Benchmark Results: Windows Start Up And Power Consumption
Windows Boot Time
We also decided to track the time needed to launch Windows 7. This is a very relevant test, as everyone can immediately imagine what these differences would feel like. Effectively, using an SSD instead of the HDD cuts the boot time of Windows 7 in half.
System Power Consumption
We also found power consumption benefits, which are most clear as both configurations sit idle. The savings range between 6-8 W on each of the systems when using the SSD instead of the hard drive. Though that's not much, it is a notable benefit if you're already making the switch for performance reasons.
It's actually pretty interesting to look at the overall power numbers for hints as to what has changed over the years. In the case of the 2008 PC, the graphics card required more power than the comparison setup from 2006. Comparing the 2005 system to the 2010 PC not only gives you significantly better performance, but also a reduction of idle power use that exceeds 40%.
The peak power consumption doesn't seem much better, but keep in mind that each new system generation delivers significantly more performance. The latest 2010 system even comes with four processing cores and much decreased idle power. SSDs help, but we have to give credit where it's most due: processor and graphics vendors.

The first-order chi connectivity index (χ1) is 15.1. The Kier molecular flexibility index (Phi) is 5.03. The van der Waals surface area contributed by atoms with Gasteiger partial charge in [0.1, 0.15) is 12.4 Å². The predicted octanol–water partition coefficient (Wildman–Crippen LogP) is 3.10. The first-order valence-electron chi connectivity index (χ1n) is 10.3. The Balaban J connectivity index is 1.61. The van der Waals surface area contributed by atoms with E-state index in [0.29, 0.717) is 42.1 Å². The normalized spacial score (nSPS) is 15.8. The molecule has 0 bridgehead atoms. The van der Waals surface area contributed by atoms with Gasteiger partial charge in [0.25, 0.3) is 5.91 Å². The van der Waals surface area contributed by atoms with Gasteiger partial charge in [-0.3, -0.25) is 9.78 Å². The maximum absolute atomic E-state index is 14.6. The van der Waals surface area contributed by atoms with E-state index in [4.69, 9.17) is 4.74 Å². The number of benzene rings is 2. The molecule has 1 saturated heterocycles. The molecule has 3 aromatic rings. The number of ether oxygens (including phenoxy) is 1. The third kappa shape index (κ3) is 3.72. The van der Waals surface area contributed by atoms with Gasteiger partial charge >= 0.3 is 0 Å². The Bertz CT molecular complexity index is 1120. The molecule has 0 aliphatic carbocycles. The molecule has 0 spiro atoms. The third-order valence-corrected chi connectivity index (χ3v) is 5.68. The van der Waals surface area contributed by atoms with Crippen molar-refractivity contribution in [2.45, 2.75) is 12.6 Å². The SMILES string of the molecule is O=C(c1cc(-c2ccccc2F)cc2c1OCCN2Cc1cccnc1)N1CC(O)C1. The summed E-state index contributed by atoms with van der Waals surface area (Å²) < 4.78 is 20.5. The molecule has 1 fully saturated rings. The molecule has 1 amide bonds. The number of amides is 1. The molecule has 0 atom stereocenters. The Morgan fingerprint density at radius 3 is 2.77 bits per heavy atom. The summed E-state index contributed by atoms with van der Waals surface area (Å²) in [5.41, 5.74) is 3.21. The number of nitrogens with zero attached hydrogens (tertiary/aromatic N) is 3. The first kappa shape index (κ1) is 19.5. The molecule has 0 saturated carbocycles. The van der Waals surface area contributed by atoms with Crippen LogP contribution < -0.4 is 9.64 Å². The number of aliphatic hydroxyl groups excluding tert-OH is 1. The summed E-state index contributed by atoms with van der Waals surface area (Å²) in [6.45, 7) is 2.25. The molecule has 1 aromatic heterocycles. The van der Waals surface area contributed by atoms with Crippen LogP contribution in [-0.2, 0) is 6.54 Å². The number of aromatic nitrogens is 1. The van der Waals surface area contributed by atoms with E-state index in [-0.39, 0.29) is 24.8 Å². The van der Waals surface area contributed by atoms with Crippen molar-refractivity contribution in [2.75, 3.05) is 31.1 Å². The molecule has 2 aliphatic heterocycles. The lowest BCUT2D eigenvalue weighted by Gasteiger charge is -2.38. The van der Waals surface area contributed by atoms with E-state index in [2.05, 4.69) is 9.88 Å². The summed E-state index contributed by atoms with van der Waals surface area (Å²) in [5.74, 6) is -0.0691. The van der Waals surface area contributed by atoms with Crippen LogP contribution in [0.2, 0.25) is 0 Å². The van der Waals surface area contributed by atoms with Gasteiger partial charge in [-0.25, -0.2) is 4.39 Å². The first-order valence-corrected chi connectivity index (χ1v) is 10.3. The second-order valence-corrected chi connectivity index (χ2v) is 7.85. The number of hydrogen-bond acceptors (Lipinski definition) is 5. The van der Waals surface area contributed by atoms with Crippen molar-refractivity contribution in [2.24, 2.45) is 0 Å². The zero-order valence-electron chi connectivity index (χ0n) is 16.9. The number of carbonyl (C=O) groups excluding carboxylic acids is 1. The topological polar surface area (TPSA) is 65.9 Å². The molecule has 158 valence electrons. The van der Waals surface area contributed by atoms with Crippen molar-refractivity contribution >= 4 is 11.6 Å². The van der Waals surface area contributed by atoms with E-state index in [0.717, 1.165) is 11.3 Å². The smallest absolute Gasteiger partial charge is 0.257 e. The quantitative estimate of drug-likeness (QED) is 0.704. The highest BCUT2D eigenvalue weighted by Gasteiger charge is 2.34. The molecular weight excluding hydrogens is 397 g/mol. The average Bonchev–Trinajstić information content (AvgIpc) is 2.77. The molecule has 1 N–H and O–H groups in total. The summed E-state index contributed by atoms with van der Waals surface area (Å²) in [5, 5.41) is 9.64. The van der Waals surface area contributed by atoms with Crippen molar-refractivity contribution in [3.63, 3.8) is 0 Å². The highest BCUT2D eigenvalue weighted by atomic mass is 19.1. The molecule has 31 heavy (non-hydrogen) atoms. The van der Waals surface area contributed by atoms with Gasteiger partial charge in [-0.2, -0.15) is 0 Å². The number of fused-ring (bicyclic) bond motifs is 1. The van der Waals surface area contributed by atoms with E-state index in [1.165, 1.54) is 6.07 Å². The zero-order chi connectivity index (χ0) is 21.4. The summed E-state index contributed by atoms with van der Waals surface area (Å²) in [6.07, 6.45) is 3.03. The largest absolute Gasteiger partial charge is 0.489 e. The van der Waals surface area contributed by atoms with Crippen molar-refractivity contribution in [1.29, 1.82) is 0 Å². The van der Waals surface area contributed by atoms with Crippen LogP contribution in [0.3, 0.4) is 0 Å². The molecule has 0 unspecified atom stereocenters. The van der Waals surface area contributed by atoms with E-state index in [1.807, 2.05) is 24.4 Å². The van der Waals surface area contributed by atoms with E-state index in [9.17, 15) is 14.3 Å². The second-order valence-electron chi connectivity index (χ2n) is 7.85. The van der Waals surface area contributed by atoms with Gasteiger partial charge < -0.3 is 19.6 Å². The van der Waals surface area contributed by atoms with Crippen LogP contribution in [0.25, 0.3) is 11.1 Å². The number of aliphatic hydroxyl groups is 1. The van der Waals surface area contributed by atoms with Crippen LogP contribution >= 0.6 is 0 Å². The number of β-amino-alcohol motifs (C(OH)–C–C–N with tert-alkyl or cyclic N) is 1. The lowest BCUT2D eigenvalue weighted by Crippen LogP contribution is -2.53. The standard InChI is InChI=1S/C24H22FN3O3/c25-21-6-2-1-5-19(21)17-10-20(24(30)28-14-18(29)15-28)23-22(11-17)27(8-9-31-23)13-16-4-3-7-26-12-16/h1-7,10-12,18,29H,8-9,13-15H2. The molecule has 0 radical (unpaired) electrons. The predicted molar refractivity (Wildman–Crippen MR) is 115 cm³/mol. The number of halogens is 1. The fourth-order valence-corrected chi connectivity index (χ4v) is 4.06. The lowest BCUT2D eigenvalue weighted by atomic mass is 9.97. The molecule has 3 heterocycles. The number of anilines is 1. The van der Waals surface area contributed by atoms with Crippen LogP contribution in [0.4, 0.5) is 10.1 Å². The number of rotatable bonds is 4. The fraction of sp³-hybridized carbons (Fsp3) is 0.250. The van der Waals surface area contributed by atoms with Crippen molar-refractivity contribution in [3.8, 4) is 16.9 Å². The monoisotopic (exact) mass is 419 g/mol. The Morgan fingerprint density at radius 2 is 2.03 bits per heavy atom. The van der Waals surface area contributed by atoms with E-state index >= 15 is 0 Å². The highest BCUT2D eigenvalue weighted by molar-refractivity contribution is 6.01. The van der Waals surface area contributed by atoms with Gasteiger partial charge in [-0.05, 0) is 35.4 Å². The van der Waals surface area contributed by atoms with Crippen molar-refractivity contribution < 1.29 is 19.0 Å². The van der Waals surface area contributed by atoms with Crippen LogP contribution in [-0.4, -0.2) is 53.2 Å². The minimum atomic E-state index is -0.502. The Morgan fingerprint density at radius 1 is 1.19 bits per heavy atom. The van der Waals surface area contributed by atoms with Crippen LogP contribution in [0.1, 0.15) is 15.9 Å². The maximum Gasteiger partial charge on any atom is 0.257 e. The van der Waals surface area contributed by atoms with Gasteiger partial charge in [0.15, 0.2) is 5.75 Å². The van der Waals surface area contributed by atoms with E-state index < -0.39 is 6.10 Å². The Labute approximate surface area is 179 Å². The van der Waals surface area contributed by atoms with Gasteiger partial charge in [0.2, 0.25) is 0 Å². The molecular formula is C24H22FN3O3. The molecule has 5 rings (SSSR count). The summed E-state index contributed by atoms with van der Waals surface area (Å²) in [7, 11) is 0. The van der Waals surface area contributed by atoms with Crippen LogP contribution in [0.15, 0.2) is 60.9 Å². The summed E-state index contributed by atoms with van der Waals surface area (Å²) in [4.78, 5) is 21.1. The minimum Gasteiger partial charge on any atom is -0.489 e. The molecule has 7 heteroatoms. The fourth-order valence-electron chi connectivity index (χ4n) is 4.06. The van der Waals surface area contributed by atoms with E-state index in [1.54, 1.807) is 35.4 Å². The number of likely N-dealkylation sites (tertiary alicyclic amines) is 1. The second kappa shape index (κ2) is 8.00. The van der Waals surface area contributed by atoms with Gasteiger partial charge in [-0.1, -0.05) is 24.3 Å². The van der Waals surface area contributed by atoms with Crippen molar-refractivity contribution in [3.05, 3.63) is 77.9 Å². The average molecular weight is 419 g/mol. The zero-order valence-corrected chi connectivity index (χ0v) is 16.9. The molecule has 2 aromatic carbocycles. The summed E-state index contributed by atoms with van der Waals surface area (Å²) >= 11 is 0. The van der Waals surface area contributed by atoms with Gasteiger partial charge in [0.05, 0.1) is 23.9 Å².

Waiting until it is price gets reasonable.
since its for mainstream, i would have liked a subjective test where some 'average' folks, doing 'average' tasks, would use the machines with/without SSD's, and rate the perceived speed on a scale of 1=10.
those should have been included as well. most people "feel" the speed, rather than benchmark it.
I'm very curious about the results. My Dell Lat C400 is chugging along just fine on Windows 7 but I believe a SSD would greatly improve performance.
I do not see that the SATA controller mentions AHCI in the device manager tab, however when I run the TRIM check commnand through CMD, it returns a "enabled" reply. Also,have made the necessary registry changes to ensure that AHCI is enabled. There is however no option in the MB bios to set AHCI.
So is my drive configured with TRIM enabled or not?
MAGPCSSD is just too exaggerated, yes it is faster than HDD and may be more reliable but that doesn't justify its price.Waiting until it is price gets reasonable.
How much is reasonable? A 64GB Crucial M4 is $105... that's pretty damn reasonable to me. For that kind of money you could get a low-end mobo, an Athlon X4, or 16GB of DDR3. Upgrades don't get much more reasonable than that. But if you already have a decent, if older system, installing an SSD will make it feel like a brand new system should for the least amount of money.
Spend 10 mins doing office/internet stuff on each config without knowing which is which and rank them by speed subjectively.